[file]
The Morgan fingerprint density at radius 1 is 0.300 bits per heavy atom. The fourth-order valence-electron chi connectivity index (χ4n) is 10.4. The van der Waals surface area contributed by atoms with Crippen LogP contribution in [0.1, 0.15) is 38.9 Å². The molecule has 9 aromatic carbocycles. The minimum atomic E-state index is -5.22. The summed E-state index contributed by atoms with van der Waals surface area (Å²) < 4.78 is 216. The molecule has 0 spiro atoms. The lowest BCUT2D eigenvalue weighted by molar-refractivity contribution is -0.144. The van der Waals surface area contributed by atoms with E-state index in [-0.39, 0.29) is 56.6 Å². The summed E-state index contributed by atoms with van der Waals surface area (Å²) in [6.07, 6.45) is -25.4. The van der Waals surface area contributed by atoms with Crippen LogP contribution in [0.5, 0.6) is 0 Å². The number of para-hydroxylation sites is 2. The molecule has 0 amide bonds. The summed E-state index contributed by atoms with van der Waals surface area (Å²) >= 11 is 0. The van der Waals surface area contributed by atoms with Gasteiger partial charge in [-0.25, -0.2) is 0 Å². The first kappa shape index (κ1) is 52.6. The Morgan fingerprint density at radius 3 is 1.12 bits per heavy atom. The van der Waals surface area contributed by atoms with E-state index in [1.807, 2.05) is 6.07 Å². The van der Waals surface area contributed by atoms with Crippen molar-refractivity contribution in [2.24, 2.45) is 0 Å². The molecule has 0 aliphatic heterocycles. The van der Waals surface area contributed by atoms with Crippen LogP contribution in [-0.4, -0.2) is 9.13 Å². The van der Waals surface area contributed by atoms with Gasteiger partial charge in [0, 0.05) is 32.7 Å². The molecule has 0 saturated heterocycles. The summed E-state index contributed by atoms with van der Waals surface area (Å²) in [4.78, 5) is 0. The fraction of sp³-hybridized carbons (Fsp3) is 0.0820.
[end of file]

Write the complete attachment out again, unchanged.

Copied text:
The Morgan fingerprint density at radius 1 is 0.300 bits per heavy atom. The fourth-order valence-electron chi connectivity index (χ4n) is 10.4. The van der Waals surface area contributed by atoms with Crippen LogP contribution in [0.1, 0.15) is 38.9 Å². The molecule has 9 aromatic carbocycles. The minimum atomic E-state index is -5.22. The summed E-state index contributed by atoms with van der Waals surface area (Å²) < 4.78 is 216. The molecule has 0 spiro atoms. The lowest BCUT2D eigenvalue weighted by molar-refractivity contribution is -0.144. The van der Waals surface area contributed by atoms with E-state index in [-0.39, 0.29) is 56.6 Å². The summed E-state index contributed by atoms with van der Waals surface area (Å²) in [6.07, 6.45) is -25.4. The van der Waals surface area contributed by atoms with Crippen LogP contribution in [0.5, 0.6) is 0 Å². The number of para-hydroxylation sites is 2. The molecule has 0 amide bonds. The summed E-state index contributed by atoms with van der Waals surface area (Å²) >= 11 is 0. The van der Waals surface area contributed by atoms with Gasteiger partial charge in [-0.25, -0.2) is 0 Å². The first kappa shape index (κ1) is 52.6. The Morgan fingerprint density at radius 3 is 1.12 bits per heavy atom. The van der Waals surface area contributed by atoms with E-state index in [1.807, 2.05) is 6.07 Å². The van der Waals surface area contributed by atoms with Crippen molar-refractivity contribution in [2.24, 2.45) is 0 Å². The molecule has 0 aliphatic heterocycles. The van der Waals surface area contributed by atoms with Crippen LogP contribution in [-0.4, -0.2) is 9.13 Å². The van der Waals surface area contributed by atoms with Gasteiger partial charge in [0, 0.05) is 32.7 Å². The molecule has 0 saturated heterocycles. The summed E-state index contributed by atoms with van der Waals surface area (Å²) in [4.78, 5) is 0. The fraction of sp³-hybridized carbons (Fsp3) is 0.0820.